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  5. Reading through this post I was shocked, and I can't believe that people have had to wait for another bus or been pinned, like yourself, in cramped conditions. It's upsetting that people are not properly accommodated for and I'm sorry to hear that you've had these awful experiences too and that people were not more considerate and kinder. I think there are some great comments no this post, and I agree with the points above about drivers helping create more space by folding down prams and helping those get safely on board and be comfortable. It would be great to see or even have buses modified to accommodate wheelchair users while providing space for prams too. I think however that leaving people off a bus is awful, there needs to be more done to ensure that people are moved so that wheelchair users and those who need better access to public transport are put first. A really great and interesting blog post, and I am glad that Mr Paulley won his case too. Ooh, I also just read your other post on Tara's blog and loved it! - Tasha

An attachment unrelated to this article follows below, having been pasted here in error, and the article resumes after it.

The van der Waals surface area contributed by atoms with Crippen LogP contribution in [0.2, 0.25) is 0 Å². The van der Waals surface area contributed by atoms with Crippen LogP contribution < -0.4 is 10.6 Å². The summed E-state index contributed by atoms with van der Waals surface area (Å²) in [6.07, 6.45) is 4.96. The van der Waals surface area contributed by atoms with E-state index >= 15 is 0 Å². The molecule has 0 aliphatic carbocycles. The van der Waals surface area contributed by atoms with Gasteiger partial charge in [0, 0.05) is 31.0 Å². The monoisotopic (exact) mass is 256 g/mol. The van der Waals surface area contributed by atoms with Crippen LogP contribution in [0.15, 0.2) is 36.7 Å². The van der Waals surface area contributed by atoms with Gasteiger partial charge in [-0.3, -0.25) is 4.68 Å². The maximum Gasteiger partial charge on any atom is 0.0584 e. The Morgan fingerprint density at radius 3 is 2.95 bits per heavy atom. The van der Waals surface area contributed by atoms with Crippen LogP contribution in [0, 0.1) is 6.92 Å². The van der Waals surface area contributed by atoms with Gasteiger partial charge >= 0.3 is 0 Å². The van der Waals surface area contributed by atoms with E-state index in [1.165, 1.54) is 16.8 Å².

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    1. Unfortunately it really is an everyday reality for a lot of disabled people and I'm glad I'm only able to get out the house every now and then because I truly can't imagine having to go through that on a more regular basis, being denied access to a bus is tough enough to go through every now and then.